It's almost 1 am. My husband and I are both wide awake. In my part of the world it's not the best of days. Basically a silent war is taking place against my people. Blood shed, news of all sorts, you reach a point where you don't want to know anything. your head will explode. If it hasn't already done so.
|A pen and paper can change a lot. Believe me. More than bullets and guns.|
After I completed the peer education training in one of the refugee camps a few of the girls kept calling and texting me. Sometimes in the worse timings, sometimes I'd feel they get upset when I don't reply. When I looked closely at their texts it seemed they were alone and loved that Sazan is there to listen or reply. The girls at the camp seemed to be depressed, feeling lonely and they each loved to write and express. So, I spoke to a few friends and my amazing cousins with a simple idea. Are you ready to know what happened?
|With me I had the most precious things to pass to previous people|
Two days later my Facebook and email was filled with beautiful words of encouragement, support, inspiration and it was all written with love. Letters. Letters written to the girls in the camp by my cousins and friends. I printed and sealed each in an envelope (except Ashna's which she had sealed herself and hand passed it to me) I delivered them today.
|words, nice words, can change everything|
Four girls randomly in one of the refugee camps received their letters and in a matter of minutes they felt like their unknown friend was a lifetime best friend. From these girls I heard the most amazing words, a simple letter made them happy. Extremely happy. Their expressions, the way they read each word and how serious they took the words.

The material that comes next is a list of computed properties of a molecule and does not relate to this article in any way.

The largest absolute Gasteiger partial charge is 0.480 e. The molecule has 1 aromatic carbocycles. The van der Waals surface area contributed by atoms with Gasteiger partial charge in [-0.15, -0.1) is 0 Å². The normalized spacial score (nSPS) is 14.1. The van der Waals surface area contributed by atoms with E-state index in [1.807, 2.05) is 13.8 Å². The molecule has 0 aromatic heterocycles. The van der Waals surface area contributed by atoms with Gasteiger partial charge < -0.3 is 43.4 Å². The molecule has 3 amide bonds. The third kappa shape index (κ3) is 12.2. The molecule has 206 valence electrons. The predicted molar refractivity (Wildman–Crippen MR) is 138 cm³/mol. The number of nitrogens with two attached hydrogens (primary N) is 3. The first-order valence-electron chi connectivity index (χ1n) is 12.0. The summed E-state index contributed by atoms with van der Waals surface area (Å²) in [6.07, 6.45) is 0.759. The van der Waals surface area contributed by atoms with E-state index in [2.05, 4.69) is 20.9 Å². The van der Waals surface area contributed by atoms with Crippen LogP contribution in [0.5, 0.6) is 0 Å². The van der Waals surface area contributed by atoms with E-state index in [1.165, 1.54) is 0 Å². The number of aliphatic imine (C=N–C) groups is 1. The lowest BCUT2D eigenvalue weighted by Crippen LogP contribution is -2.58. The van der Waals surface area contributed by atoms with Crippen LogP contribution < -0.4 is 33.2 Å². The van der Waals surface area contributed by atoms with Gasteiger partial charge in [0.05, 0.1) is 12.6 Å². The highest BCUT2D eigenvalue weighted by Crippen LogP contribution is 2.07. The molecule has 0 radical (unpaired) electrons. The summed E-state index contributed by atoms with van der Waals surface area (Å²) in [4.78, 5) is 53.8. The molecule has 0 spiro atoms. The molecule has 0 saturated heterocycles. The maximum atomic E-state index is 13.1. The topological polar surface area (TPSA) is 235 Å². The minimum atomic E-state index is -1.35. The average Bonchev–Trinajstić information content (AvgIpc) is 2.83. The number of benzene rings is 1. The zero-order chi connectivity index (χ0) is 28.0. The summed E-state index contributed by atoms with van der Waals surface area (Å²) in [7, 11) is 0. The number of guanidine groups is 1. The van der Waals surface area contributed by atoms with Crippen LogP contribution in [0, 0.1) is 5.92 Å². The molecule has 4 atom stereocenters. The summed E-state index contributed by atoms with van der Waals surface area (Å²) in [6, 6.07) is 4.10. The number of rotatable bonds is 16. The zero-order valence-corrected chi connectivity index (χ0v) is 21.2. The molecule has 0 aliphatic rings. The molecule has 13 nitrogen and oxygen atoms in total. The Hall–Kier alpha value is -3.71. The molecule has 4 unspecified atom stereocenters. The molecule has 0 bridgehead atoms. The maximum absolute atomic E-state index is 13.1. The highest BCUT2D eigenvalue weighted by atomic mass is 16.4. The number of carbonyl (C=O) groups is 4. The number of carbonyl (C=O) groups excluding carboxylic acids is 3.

I watched these girls giggle and tear slide down their faces. I saw these young girls whose future is frozen for the time being smile. They felt loved. They felt they're being heard. They felt someone cares. I don't know what else they felt (do you realize now what I mean by not being able to put the perfect words next to each other?) but that energy in the caravan, that atmosphere...was pure happiness.
What worries me is these girls have been living under a tent with their family for over a year fleeing the violence in Syria. There are no schools for them at the moment, being 15-18 year olds means a possibility for them is to get married, have a child and... well, live life. I worry that they no longer believe in their dreams. But the letters... these letters seem to change a lot of things.
I think of the girls at the camp often,
They have become part of my life,
Letters, words... can plant a smile. Good night.
Lots of love from
My Nest in Kurdistan,